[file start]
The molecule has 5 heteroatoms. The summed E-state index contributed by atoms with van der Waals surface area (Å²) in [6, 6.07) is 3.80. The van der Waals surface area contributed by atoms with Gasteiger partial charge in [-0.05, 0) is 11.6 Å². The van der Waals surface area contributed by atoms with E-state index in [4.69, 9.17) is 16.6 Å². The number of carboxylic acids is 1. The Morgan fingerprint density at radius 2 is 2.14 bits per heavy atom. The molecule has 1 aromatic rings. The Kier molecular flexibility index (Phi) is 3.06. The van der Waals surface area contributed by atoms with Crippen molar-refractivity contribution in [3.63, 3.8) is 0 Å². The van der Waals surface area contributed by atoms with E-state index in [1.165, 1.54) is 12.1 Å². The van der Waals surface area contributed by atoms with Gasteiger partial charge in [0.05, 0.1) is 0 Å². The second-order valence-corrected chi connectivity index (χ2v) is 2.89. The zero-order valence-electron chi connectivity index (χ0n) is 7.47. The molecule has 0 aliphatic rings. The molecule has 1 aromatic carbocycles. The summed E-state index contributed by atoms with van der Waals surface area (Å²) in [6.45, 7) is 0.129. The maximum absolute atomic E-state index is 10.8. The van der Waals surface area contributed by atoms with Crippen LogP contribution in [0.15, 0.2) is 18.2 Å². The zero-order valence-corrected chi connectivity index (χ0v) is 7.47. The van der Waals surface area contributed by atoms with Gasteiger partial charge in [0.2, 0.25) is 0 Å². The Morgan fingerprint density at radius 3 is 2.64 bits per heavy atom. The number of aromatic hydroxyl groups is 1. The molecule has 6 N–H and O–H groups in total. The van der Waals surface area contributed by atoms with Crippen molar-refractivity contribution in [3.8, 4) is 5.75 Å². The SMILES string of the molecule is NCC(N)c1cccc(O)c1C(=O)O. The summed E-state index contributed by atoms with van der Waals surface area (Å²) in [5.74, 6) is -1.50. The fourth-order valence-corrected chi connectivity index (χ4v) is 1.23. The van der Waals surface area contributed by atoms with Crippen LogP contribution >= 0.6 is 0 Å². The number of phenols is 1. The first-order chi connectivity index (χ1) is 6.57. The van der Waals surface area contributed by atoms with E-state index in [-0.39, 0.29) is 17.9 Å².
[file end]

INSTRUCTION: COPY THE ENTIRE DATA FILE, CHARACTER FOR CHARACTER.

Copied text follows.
The molecule has 5 heteroatoms. The summed E-state index contributed by atoms with van der Waals surface area (Å²) in [6, 6.07) is 3.80. The van der Waals surface area contributed by atoms with Gasteiger partial charge in [-0.05, 0) is 11.6 Å². The van der Waals surface area contributed by atoms with E-state index in [4.69, 9.17) is 16.6 Å². The number of carboxylic acids is 1. The Morgan fingerprint density at radius 2 is 2.14 bits per heavy atom. The molecule has 1 aromatic rings. The Kier molecular flexibility index (Phi) is 3.06. The van der Waals surface area contributed by atoms with Crippen molar-refractivity contribution in [3.63, 3.8) is 0 Å². The van der Waals surface area contributed by atoms with E-state index in [1.165, 1.54) is 12.1 Å². The van der Waals surface area contributed by atoms with Gasteiger partial charge in [0.05, 0.1) is 0 Å². The second-order valence-corrected chi connectivity index (χ2v) is 2.89. The zero-order valence-electron chi connectivity index (χ0n) is 7.47. The molecule has 0 aliphatic rings. The molecule has 1 aromatic carbocycles. The summed E-state index contributed by atoms with van der Waals surface area (Å²) in [6.45, 7) is 0.129. The maximum absolute atomic E-state index is 10.8. The van der Waals surface area contributed by atoms with Crippen LogP contribution in [0.15, 0.2) is 18.2 Å². The zero-order valence-corrected chi connectivity index (χ0v) is 7.47. The van der Waals surface area contributed by atoms with Gasteiger partial charge in [0.2, 0.25) is 0 Å². The Morgan fingerprint density at radius 3 is 2.64 bits per heavy atom. The number of aromatic hydroxyl groups is 1. The molecule has 6 N–H and O–H groups in total. The van der Waals surface area contributed by atoms with Crippen molar-refractivity contribution in [3.8, 4) is 5.75 Å². The SMILES string of the molecule is NCC(N)c1cccc(O)c1C(=O)O. The summed E-state index contributed by atoms with van der Waals surface area (Å²) in [5.74, 6) is -1.50. The fourth-order valence-corrected chi connectivity index (χ4v) is 1.23. The van der Waals surface area contributed by atoms with Crippen LogP contribution >= 0.6 is 0 Å². The number of phenols is 1. The first-order chi connectivity index (χ1) is 6.57. The van der Waals surface area contributed by atoms with E-state index in [-0.39, 0.29) is 17.9 Å².